Considerations for successfully utilising customer insights

A business is nothing without its customers, so your aim should always be to provide for them in the best way you can. By offering products and services they need and delivering a customer experience they enjoy, you will start to attract more target customers and be able to do the same—rinse and repeat.

But in order to do these things and to excel in business at large, you need to gain a deeper understanding of your customers with data-rich customer insights.

The ability to generate and capitalise on deep customer insights is fast becoming the difference between success and failure in modern business. Those who invest in understanding their customers and finding more of the same are far better placed to grow than those who work off a mix of traditional business development strategies and gut feel.

In this guide, we take a deep dive into this world to answer the question “What is customer insight in marketing?”, discover why customer insights are so important, look at how to collect customer insights and consider how to use this newfound knowledge to get ahead.

What are customer insights?

A customer insight is a piece of information that gives you a deeper understanding of the customers you sell to. Customer insights are the end product of a process that includes collecting information, analysing and interpreting that information and drawing meaningful conclusions from it.

Customer insights help a business gain a deeper understanding of its audience: who they are, what they want, how they think, feel and do. By analysing your customers and their behaviours, you can understand how to appeal to them more effectively.

Your customers have always been goldmines of information. Between CRM data, web traffic data from Google Analytics, social media audience data and more, a modern business has access to more than enough information. But it’s only recently that businesses have had the technology to collect and analyse this information.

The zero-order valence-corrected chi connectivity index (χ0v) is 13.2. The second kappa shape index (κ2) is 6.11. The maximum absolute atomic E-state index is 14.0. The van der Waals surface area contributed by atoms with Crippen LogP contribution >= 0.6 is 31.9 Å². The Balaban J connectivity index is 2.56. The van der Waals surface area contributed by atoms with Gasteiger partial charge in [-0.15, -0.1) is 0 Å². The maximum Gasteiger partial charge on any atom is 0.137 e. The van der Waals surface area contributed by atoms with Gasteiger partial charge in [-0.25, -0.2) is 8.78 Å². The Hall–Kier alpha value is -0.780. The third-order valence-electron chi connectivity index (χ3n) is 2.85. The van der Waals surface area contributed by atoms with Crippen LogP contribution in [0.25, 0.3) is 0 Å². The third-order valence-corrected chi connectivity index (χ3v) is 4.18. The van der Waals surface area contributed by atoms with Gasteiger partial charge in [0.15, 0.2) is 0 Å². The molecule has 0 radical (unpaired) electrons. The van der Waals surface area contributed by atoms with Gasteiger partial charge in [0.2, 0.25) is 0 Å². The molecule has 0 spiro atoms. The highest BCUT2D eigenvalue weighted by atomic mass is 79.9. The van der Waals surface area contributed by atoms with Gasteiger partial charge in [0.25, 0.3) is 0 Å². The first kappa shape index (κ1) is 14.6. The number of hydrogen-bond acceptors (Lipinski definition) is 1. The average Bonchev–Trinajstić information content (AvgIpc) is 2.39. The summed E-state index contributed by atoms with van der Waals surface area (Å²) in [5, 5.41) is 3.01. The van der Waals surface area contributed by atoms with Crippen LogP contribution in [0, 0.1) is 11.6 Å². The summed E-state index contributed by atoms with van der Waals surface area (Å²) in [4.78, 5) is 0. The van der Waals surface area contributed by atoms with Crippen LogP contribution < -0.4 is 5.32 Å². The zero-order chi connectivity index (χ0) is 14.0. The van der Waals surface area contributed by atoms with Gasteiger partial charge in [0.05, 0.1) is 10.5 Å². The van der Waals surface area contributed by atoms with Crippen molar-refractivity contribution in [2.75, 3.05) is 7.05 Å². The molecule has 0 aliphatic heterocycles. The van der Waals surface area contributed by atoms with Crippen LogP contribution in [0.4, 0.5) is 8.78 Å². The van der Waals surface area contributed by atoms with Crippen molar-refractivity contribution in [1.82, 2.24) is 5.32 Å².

The challenge is in managing, processing and drawing insights from the endless pages, columns and rows of data. With the rise of AI and machine learning, which can find patterns in sprawling datasets with little to no oversight, technology has never been better at generating valuable insights.

Why are customer insights important?

Such is the sheer quantity of data at a modern business’s disposal, that the answer to almost every question you care to ask can be found within it – you just need to draw those insights out.

Investing in the generation of customer insights can lead to a wealth of positive outcomes for your business, including (but not limited to):

  • Targeting customers more effectively: Collecting and analysing the demographic and behavioural information of your current customers can help you understand exactly who to target with your marketing and how to most effectively sell to them.
  • Identifying and entering new markets: When analysing the demographic and behavioural information of your customers you might be surprised at who is buying what you sell – you could open the door to a whole new set of customers or geographic market.
  • Improving the customer experience: By collecting customer data as they make their way through the awareness, consideration and transaction stages of the buyer journey, you can understand where customers tend to drop off and work to improve those parts of the process.
  • Encouraging customer loyalty: A deeper understanding of your customers and their needs, wants and journey can help you craft loyalty programs and strategies that encourage people to keep coming back for more.
  • Enhancing your product/service offerings: Feedback from customers is the most critical factor in developing better products/services and more enticing deals. By analysing data to understand what your customers want, or better yet, by asking for direct feedback, you can create far more alluring offerings.
  • Forecasting demand: Analysing product and consumer trends helps you to forecast the future demand for products and adjust inventory accordingly. If you notice falling demand for a product, it may be time for it to be retired and replaced with something better.